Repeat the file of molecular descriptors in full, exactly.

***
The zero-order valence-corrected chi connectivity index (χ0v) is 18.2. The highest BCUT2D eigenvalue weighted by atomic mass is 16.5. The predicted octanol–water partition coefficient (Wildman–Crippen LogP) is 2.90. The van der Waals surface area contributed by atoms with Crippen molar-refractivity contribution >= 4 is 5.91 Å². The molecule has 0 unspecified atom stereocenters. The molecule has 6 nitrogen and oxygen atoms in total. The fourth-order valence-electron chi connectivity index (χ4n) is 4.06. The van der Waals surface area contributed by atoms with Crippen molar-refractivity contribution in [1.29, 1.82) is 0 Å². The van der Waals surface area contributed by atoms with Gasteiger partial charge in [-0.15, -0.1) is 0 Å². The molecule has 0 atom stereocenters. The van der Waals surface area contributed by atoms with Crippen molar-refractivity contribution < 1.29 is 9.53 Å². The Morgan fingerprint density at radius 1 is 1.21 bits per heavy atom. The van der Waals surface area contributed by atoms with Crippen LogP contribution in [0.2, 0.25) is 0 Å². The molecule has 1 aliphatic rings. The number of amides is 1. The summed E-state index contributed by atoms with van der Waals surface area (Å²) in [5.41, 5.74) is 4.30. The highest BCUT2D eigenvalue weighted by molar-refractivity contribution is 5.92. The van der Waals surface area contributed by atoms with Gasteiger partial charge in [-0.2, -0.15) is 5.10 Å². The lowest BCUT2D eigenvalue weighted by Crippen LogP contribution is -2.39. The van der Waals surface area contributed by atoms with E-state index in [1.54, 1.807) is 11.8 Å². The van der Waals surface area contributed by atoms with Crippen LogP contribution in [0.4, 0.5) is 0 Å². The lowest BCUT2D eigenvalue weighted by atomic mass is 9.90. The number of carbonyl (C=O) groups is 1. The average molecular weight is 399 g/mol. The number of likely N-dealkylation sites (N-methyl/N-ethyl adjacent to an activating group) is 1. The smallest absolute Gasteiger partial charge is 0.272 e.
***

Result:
The zero-order valence-corrected chi connectivity index (χ0v) is 18.2. The highest BCUT2D eigenvalue weighted by atomic mass is 16.5. The predicted octanol–water partition coefficient (Wildman–Crippen LogP) is 2.90. The van der Waals surface area contributed by atoms with Crippen molar-refractivity contribution >= 4 is 5.91 Å². The molecule has 0 unspecified atom stereocenters. The molecule has 6 nitrogen and oxygen atoms in total. The fourth-order valence-electron chi connectivity index (χ4n) is 4.06. The van der Waals surface area contributed by atoms with Crippen molar-refractivity contribution in [1.29, 1.82) is 0 Å². The van der Waals surface area contributed by atoms with Gasteiger partial charge in [-0.15, -0.1) is 0 Å². The molecule has 0 atom stereocenters. The van der Waals surface area contributed by atoms with Crippen molar-refractivity contribution < 1.29 is 9.53 Å². The Morgan fingerprint density at radius 1 is 1.21 bits per heavy atom. The van der Waals surface area contributed by atoms with Crippen LogP contribution in [0.2, 0.25) is 0 Å². The molecule has 1 aliphatic rings. The number of amides is 1. The summed E-state index contributed by atoms with van der Waals surface area (Å²) in [5.41, 5.74) is 4.30. The highest BCUT2D eigenvalue weighted by molar-refractivity contribution is 5.92. The van der Waals surface area contributed by atoms with Gasteiger partial charge in [-0.2, -0.15) is 5.10 Å². The lowest BCUT2D eigenvalue weighted by Crippen LogP contribution is -2.39. The van der Waals surface area contributed by atoms with E-state index in [1.54, 1.807) is 11.8 Å². The van der Waals surface area contributed by atoms with Crippen LogP contribution in [0.4, 0.5) is 0 Å². The lowest BCUT2D eigenvalue weighted by atomic mass is 9.90. The number of carbonyl (C=O) groups is 1. The average molecular weight is 399 g/mol. The number of likely N-dealkylation sites (N-methyl/N-ethyl adjacent to an activating group) is 1. The smallest absolute Gasteiger partial charge is 0.272 e.